Micah 5:2 But you, O Bethlehem Ephrathah, who are too little to be among the clans of Judah, from you shall come forth for me one who is to be ruler in Israel, whose coming forth is from of old, from ancient days.
The verse is one of the few verses in the Old Testament (along with Proverbs 8:22-30 and the three angels appearing to Abraham) which is sometimes used by Christians to find evidence of the Trinity and preexistence of Christ in the Old Testament. Though oddly enough the phrase “whose coming forth is from of old, from ancient days.” is not included by Matthew when he applies the verse in Micah to Christ.
Matthew 2:6 “‘And you, O Bethlehem, in the land of Judah, are by no means least among the rulers of Judah; for from you shall come a ruler who will shepherd my people Israel.’”
Context of Micah
Micah is contemporary with Isaiah:
Micah 1:1 The word of the Lord that came to Micah of Moresheth in the days of Jotham, Ahaz, and Hezekiah, kings of Judah, which he saw concerning Samaria and Jerusalem.
That means that any prophecy about a future Davidic king should be read parallel to Isaiah’s prophecy about Emmanuel. With Isaiah’s prophecy it is clear that there is a dual fulfillment (Isaiah indicates that the first ‘Immanuel’ will be born c.736 BC Is.7:16, but Matthew reapplies the prophecy to Jesus Matt.1:23), so it is possible that Micah 5:2 is also a dual fulfillment prophecy — the first Davidic shepherd is Hezekiah, the second fulfillment is Jesus. In fact the standard Jewish reading of Micah 5 is to only apply it to Hezekiah.
Hebrew “comings forth”
The word “comings forth” (Hebrew mowtsa’ot) is plural, and comes from the verb ‘to come out’ (mowtsa’) used 27 times in the Old Testament, for people coming out, such as coming out of Egypt (Num.33:2), water springs (2 Kings 2:21, Psalm 107:33, 35, Isaiah 58:11), sunrise (Ps.19:7), and a vein of silver in rock (Job 28:1).In the Greek Old Testament used by the Jews in the time of Jesus and the early church, Micah 5:2 translates “comings forth” by the plural of the word that has come into English as Exodus (Greek exodoi pl.). It is also related to the verb stem “come forth” used earlier in the same sentence:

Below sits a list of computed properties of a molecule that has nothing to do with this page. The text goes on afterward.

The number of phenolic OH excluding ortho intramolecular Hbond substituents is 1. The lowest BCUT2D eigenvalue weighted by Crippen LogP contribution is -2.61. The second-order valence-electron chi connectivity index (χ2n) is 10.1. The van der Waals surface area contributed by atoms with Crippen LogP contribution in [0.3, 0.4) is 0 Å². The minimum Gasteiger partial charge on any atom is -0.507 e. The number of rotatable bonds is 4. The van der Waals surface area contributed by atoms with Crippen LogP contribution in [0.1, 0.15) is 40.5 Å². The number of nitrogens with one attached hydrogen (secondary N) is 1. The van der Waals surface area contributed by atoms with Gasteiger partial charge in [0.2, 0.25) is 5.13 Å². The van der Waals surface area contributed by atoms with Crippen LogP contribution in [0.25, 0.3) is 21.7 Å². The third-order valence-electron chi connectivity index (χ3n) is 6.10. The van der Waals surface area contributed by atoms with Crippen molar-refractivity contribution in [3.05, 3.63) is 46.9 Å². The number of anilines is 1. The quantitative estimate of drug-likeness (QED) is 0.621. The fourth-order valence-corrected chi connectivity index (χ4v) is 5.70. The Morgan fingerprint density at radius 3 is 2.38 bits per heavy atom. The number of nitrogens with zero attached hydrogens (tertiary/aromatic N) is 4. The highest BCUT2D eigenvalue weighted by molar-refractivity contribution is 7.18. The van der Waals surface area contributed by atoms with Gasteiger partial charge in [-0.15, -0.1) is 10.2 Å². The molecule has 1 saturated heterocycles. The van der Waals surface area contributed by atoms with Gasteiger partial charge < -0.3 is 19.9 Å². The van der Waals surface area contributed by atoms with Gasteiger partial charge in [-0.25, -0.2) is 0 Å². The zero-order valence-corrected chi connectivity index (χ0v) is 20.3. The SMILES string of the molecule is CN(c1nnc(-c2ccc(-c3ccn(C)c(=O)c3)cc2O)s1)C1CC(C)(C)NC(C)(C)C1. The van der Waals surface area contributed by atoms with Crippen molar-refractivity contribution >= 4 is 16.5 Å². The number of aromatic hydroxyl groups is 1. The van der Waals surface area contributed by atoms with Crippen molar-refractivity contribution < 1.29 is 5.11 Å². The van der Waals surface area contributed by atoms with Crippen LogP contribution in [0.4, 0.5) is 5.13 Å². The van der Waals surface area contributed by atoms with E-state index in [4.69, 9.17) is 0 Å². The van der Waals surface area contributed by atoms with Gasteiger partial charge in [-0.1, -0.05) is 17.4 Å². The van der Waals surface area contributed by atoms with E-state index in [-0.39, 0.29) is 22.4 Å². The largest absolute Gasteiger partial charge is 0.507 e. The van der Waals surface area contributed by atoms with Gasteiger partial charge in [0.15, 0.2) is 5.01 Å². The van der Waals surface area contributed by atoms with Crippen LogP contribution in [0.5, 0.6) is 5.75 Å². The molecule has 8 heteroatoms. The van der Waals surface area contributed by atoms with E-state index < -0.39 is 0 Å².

Micah 5:2 But you, O Bethlehem Ephrathah, who are too little to be among the clans of Judah, from you shall come forth (yatsa’) for me one who is to be ruler in Israel, whose coming forth (mowtsa’ot pl.) is from of old, from ancient days.
There is nothing particular in the phrase “comings out” that suggests literal preexistence, nothing to suggest that Christ was concealed in heaven and “came out” when he was born in Bethlehem, it simply refers to Christ’s origins — which as Son of David, we already know.
“From ancient days” or “from everlasting”?
The two phrases “of old” (qedem), or “from ancient days” (yomiy ‘olam), are not exactly equivalent. Some readers have seen in them a difference which is illustrated like this:
- “of old” = of David, Son of Man (through his mother Mary)
- “of ancient days” = of God, Son of God (through the virgin birth)
There is nothing wrong with this interpretation. It is possible that the phrase “of old” (Ps.77:5, Isaiah 45:21, 46:10, Jer.30:20) does not point back as far as “from ancient days”, the problem would be distinguishing what the difference is between “of old” and “of ancient days” in the original context of Micah 5:2 in relation to Hezekiah.
In any case, “from ancient days” (yomiy ‘olam) does not mean “from eternity” or “from before creation”:
De.32:7 Remember the days of old; consider the years of many generations; ask your father, and he will show you, your elders, and they will tell you.
Is.63:9 In all their affliction he was afflicted, and the angel of his presence saved them;in his love and in his pity he redeemed them;he lifted them up and carried them all the days of old.
Is.63:11 Then he remembered the days of old, of Moses and his people.
Amos 9:11 “In that day I will raise up the booth of David that is fallenand repair its breaches,and raise up its ruins and rebuild it as in the days of old”
Malachi 3:4 Then the offering of Judah and Jerusalem will be pleasing to the Lord as in the days of old and as in former years.
Although Matthew does not quote “whose coming forth is from of old, from ancient days” from Micah, it is likely that Matthew expected his readers to be familiar with the verse and read this into his application to Jesus as well. James also cites another of those “days of old” verses above in relation to Jesus without including “as in the days of old”:
Acts 15:16 “‘After this I will return, and I will rebuild the tent of David that has fallen; I will rebuild its ruins, and I will restore it,
But the context here is origins from David, not origins from before creation:
Isaiah 11:10 In that day the root of Jesse, who shall stand as a signal for the peoples—of him shall the nations inquire, and his resting place shall be glorious.
Romans 15:12 And again Isaiah says, “The root of Jesse will come, even he who arises to rule the Gentiles; in him will the Gentiles hope.”
So there is nothing in Micah 5:2 that would provide any evidence that Jesus had any origin other than that described in the New Testament — being born Son of Man, from his mother, and Son of God, through the virgin birth.